For one thing, Santa Clara County Superior Court has so few minority judges, you have to wonder what it's like to be a minority in a place that resembles an Orange County country club. As of June 8, 2010, in the main civil courthouse, only two out of the seventeen judges were non-white (another three are Jewish). Also, of the seventeen main civil judges, only four are female. You might think such non-diversity is shameful in a county that is around 40% immigrant and presumably at least 48% female, but it turns out that the white male Irish-American judges--all of them--are the hardest-working, most predictable judges (I'm not saying they are the best judges, but they are consistent, work hard, and follow the law, which means a lawyer can tell his/her client whether it is cost-effective to do x or y). Moreover, the Caucasian/white judges are, by and large, quite good. The following judge is retired, so I will mention him by name--Judge Alden E. Danner, for example, went out of his way to assist me when I submitted an accommodation request for my hearing impairment. He didn't have to do anything for me, and if you believe new age liberals, you wouldn't think that a conservative white male would be overly helpful to someone like me, but Judge Danner was instrumental in my ability to practice law.

In contrast, the two most pompous and unprepared judges I've encountered happen to be non-white males. I have struggled to discover the reasons behind this phenomenon, and I think I've finally figured it out: basically, affirmative action has failed because affirmative action allows the majority to elevate minorities based on charisma or some other social factor, not merit. Meanwhile, the majority race--lacking an approved legal path to elevate members based on factors external to merit--elevates their own members using merit and intelligence, creating a gap in quality between racial minorities and racial majorities. [Note: I've noticed that local Latino judges tend to be independent and intelligent. There's one particularly cool, smart judge I've nicknamed, "The Messiah." I attribute this phenomenon to the fact that Latinos have sizable numbers and political representation in San Jose and Santa Clara County. As such, they may be racial minorities, but not necessarily powerless minorities, which creates a welcome exception to everything I'm writing in this post.]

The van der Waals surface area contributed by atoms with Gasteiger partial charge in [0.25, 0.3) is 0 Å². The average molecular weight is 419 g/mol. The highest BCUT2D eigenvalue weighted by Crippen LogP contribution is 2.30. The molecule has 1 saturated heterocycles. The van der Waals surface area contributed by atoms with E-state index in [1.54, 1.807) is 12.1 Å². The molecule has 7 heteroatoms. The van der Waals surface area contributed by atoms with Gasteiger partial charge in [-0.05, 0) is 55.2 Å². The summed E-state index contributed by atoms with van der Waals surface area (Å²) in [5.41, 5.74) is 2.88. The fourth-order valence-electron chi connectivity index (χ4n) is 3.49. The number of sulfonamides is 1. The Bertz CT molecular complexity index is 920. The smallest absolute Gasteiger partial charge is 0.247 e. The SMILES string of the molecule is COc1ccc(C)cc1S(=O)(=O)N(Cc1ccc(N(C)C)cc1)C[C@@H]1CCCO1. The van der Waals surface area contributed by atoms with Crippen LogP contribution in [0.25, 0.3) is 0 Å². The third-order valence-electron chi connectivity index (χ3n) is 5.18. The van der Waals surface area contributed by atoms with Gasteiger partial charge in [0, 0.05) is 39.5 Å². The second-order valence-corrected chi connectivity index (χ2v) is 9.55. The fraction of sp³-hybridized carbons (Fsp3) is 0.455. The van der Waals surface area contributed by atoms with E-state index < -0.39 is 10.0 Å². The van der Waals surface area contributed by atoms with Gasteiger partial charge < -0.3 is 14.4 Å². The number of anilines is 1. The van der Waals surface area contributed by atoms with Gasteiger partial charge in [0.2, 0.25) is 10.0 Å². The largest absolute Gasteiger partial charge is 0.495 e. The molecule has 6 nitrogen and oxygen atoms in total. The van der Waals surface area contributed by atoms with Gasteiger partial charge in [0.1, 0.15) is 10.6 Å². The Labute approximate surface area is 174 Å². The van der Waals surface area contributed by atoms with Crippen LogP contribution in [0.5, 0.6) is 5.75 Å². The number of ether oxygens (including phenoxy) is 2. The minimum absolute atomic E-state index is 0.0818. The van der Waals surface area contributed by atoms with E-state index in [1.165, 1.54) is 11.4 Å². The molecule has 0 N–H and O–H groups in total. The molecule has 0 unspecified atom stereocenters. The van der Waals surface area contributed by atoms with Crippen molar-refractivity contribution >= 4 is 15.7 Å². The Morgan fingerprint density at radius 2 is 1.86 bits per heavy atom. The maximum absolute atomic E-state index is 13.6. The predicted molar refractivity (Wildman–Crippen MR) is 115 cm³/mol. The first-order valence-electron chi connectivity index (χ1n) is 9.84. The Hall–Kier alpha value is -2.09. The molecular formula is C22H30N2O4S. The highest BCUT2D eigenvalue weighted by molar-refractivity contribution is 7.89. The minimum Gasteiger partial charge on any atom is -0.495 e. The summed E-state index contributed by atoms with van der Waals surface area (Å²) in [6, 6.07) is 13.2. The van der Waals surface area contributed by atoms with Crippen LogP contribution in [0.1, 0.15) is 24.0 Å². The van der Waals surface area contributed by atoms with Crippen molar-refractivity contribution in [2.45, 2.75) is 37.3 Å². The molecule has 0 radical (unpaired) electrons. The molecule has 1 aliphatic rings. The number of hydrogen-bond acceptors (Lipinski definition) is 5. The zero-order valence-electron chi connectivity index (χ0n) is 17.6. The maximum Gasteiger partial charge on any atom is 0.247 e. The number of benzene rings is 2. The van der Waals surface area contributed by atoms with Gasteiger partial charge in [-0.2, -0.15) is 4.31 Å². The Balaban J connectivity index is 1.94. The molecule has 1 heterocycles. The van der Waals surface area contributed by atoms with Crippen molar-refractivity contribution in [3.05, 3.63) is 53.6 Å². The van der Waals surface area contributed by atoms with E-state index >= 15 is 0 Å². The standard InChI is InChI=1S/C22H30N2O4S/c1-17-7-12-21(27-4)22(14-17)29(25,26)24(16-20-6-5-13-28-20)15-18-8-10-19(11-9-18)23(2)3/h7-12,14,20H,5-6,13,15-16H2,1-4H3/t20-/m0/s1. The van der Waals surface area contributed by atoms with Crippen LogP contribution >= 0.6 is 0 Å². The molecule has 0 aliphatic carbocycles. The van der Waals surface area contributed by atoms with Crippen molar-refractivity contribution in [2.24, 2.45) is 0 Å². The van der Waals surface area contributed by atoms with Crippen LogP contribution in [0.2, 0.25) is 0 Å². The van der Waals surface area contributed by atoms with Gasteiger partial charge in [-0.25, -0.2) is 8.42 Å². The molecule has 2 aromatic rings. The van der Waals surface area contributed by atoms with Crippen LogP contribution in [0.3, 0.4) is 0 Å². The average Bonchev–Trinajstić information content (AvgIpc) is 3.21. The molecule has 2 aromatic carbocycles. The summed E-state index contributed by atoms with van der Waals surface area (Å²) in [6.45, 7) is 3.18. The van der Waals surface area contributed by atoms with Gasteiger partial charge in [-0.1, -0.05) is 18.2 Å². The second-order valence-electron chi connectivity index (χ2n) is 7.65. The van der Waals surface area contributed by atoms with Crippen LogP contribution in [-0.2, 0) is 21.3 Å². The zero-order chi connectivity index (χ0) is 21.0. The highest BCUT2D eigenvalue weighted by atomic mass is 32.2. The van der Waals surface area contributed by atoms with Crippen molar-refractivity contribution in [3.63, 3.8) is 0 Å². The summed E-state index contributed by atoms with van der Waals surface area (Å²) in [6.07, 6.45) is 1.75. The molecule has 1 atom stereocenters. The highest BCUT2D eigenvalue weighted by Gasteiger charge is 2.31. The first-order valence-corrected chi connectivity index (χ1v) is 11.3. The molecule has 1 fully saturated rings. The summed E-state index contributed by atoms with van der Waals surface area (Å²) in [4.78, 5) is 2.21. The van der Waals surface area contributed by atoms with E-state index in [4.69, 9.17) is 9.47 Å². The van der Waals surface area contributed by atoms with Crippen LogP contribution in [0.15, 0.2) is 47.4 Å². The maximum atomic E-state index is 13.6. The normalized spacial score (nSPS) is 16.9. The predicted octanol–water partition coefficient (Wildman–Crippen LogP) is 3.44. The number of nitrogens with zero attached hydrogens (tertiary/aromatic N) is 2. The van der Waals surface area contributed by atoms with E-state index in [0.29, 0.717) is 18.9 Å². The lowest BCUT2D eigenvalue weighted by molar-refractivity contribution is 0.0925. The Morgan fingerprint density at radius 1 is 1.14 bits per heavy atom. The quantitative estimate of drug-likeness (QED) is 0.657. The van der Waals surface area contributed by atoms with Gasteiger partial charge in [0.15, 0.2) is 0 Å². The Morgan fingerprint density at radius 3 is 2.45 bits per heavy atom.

Affirmative Action Results in Cloning Different Colors of the Same Culture

Why does affirmative action tend to work against independent, extremely intelligent minorities? A minority who works hard and shows an independent streak may show up his/her colleagues, which places him/her at a disadvantage when it comes to being hired. Who wants to hire someone who might show him up? In contrast, a minority who sucks up to the majority will be favored by the majority, even if s/he has fewer credentials. Thus, rather than help the best minorities get ahead, affirmative action seems to help undeserving, compliant minorities at the expense of hard-working, independent minorities. If my theory is correct, then affirmative action represents the worst of all possible worlds--it punishes hard-working minorities and elevates undeserving minorities, which causes all racial groups to be resentful.

Of course, there are exceptions to my theory, but even these exceptions prove that when the majority uses affirmative action to hire someone, they opt for a clone, not real diversity. For example, regardless of how you view him, Clarence Thomas is an example of an independent minority because his views differ from the majority of his own race. At the same time, his views are a clone of the person who nominated him, i.e., President George H. W. Bush. Thus, even when affirmative action results in the hiring of an independent racial minority, such independence tends to have a caveat: conformation to the racial-majority's views and culture.